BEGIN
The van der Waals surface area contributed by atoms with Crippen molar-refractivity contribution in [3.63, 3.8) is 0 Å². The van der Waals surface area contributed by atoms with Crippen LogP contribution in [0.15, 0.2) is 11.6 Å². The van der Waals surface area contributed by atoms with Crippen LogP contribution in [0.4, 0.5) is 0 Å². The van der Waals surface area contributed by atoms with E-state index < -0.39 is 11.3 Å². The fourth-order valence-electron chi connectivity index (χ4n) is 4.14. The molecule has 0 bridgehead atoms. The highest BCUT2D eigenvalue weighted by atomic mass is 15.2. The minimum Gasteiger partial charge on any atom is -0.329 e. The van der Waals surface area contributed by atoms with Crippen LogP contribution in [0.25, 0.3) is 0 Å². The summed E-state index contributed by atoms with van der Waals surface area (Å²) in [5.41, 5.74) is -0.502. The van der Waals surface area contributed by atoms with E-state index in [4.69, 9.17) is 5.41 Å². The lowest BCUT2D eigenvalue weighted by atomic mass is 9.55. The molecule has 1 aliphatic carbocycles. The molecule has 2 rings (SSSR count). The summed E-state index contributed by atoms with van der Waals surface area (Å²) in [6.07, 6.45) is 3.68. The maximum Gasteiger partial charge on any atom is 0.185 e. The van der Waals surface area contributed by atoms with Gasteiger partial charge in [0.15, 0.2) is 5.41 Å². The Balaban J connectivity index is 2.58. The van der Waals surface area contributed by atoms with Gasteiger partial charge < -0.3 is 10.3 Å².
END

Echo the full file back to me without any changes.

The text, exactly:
The van der Waals surface area contributed by atoms with Crippen molar-refractivity contribution in [3.63, 3.8) is 0 Å². The van der Waals surface area contributed by atoms with Crippen LogP contribution in [0.15, 0.2) is 11.6 Å². The van der Waals surface area contributed by atoms with Crippen LogP contribution in [0.4, 0.5) is 0 Å². The van der Waals surface area contributed by atoms with E-state index < -0.39 is 11.3 Å². The fourth-order valence-electron chi connectivity index (χ4n) is 4.14. The molecule has 0 bridgehead atoms. The highest BCUT2D eigenvalue weighted by atomic mass is 15.2. The minimum Gasteiger partial charge on any atom is -0.329 e. The van der Waals surface area contributed by atoms with Crippen LogP contribution in [0.25, 0.3) is 0 Å². The summed E-state index contributed by atoms with van der Waals surface area (Å²) in [5.41, 5.74) is -0.502. The van der Waals surface area contributed by atoms with E-state index in [4.69, 9.17) is 5.41 Å². The lowest BCUT2D eigenvalue weighted by atomic mass is 9.55. The molecule has 1 aliphatic carbocycles. The molecule has 2 rings (SSSR count). The summed E-state index contributed by atoms with van der Waals surface area (Å²) in [6.07, 6.45) is 3.68. The maximum Gasteiger partial charge on any atom is 0.185 e. The van der Waals surface area contributed by atoms with Gasteiger partial charge in [0.15, 0.2) is 5.41 Å². The Balaban J connectivity index is 2.58. The van der Waals surface area contributed by atoms with Gasteiger partial charge < -0.3 is 10.3 Å².